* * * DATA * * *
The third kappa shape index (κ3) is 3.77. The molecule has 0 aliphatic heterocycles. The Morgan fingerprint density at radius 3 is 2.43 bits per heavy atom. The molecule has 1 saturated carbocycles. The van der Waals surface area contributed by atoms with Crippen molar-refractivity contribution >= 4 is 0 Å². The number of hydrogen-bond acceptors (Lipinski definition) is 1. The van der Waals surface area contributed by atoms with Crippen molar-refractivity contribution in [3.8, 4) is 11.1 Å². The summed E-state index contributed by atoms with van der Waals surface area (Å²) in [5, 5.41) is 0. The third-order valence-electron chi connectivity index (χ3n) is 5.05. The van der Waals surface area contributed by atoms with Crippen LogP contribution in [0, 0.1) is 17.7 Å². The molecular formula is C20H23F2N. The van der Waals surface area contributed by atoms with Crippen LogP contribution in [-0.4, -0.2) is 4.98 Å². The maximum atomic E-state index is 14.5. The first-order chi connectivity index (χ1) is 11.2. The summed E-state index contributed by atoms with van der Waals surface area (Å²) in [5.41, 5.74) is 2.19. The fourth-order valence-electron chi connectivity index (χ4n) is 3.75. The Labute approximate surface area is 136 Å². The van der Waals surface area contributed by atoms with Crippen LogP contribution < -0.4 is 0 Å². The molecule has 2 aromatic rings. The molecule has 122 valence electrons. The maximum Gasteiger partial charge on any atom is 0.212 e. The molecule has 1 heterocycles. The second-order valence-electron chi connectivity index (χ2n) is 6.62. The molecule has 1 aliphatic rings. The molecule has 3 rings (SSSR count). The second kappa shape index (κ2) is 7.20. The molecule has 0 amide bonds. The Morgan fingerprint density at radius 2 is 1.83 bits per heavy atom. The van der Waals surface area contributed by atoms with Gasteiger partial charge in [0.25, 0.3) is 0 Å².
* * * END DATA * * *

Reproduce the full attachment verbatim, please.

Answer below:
The third kappa shape index (κ3) is 3.77. The molecule has 0 aliphatic heterocycles. The Morgan fingerprint density at radius 3 is 2.43 bits per heavy atom. The molecule has 1 saturated carbocycles. The van der Waals surface area contributed by atoms with Crippen molar-refractivity contribution >= 4 is 0 Å². The number of hydrogen-bond acceptors (Lipinski definition) is 1. The van der Waals surface area contributed by atoms with Crippen molar-refractivity contribution in [3.8, 4) is 11.1 Å². The summed E-state index contributed by atoms with van der Waals surface area (Å²) in [5, 5.41) is 0. The third-order valence-electron chi connectivity index (χ3n) is 5.05. The van der Waals surface area contributed by atoms with Crippen LogP contribution in [0, 0.1) is 17.7 Å². The molecular formula is C20H23F2N. The van der Waals surface area contributed by atoms with Crippen LogP contribution in [-0.4, -0.2) is 4.98 Å². The maximum atomic E-state index is 14.5. The first-order chi connectivity index (χ1) is 11.2. The summed E-state index contributed by atoms with van der Waals surface area (Å²) in [5.41, 5.74) is 2.19. The fourth-order valence-electron chi connectivity index (χ4n) is 3.75. The Labute approximate surface area is 136 Å². The van der Waals surface area contributed by atoms with Crippen LogP contribution < -0.4 is 0 Å². The molecule has 2 aromatic rings. The molecule has 122 valence electrons. The maximum Gasteiger partial charge on any atom is 0.212 e. The molecule has 1 heterocycles. The second-order valence-electron chi connectivity index (χ2n) is 6.62. The molecule has 1 aliphatic rings. The molecule has 3 rings (SSSR count). The second kappa shape index (κ2) is 7.20. The molecule has 0 amide bonds. The Morgan fingerprint density at radius 2 is 1.83 bits per heavy atom. The van der Waals surface area contributed by atoms with Gasteiger partial charge in [0.25, 0.3) is 0 Å².